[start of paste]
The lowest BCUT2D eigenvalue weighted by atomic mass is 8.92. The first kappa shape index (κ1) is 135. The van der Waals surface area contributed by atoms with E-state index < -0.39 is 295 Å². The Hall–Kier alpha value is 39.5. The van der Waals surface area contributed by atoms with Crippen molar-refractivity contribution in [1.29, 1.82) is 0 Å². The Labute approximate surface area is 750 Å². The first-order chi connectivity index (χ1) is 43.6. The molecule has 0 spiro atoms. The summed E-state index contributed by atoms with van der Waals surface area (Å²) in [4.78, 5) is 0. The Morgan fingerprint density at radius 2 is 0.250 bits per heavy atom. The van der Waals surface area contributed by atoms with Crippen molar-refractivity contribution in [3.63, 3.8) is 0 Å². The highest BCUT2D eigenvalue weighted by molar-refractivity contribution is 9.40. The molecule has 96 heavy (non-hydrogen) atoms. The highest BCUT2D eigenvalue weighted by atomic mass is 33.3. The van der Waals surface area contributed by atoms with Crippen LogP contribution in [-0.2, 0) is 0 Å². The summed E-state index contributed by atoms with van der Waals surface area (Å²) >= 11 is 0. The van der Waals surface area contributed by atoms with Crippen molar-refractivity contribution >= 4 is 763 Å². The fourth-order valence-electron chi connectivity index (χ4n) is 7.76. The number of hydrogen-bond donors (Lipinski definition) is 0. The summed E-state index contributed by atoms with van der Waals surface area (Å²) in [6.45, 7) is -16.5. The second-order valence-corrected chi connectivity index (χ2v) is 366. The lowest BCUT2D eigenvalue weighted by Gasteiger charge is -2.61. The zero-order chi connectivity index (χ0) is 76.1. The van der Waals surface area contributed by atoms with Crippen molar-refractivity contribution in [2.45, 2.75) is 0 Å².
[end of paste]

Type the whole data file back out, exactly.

The lowest BCUT2D eigenvalue weighted by atomic mass is 8.92. The first kappa shape index (κ1) is 135. The van der Waals surface area contributed by atoms with E-state index < -0.39 is 295 Å². The Hall–Kier alpha value is 39.5. The van der Waals surface area contributed by atoms with Crippen molar-refractivity contribution in [1.29, 1.82) is 0 Å². The Labute approximate surface area is 750 Å². The first-order chi connectivity index (χ1) is 43.6. The molecule has 0 spiro atoms. The summed E-state index contributed by atoms with van der Waals surface area (Å²) in [4.78, 5) is 0. The Morgan fingerprint density at radius 2 is 0.250 bits per heavy atom. The van der Waals surface area contributed by atoms with Crippen molar-refractivity contribution in [3.63, 3.8) is 0 Å². The highest BCUT2D eigenvalue weighted by molar-refractivity contribution is 9.40. The molecule has 96 heavy (non-hydrogen) atoms. The highest BCUT2D eigenvalue weighted by atomic mass is 33.3. The van der Waals surface area contributed by atoms with Crippen LogP contribution in [-0.2, 0) is 0 Å². The summed E-state index contributed by atoms with van der Waals surface area (Å²) >= 11 is 0. The van der Waals surface area contributed by atoms with Crippen molar-refractivity contribution >= 4 is 763 Å². The fourth-order valence-electron chi connectivity index (χ4n) is 7.76. The number of hydrogen-bond donors (Lipinski definition) is 0. The summed E-state index contributed by atoms with van der Waals surface area (Å²) in [6.45, 7) is -16.5. The second-order valence-corrected chi connectivity index (χ2v) is 366. The lowest BCUT2D eigenvalue weighted by Gasteiger charge is -2.61. The zero-order chi connectivity index (χ0) is 76.1. The van der Waals surface area contributed by atoms with Crippen molar-refractivity contribution in [2.45, 2.75) is 0 Å².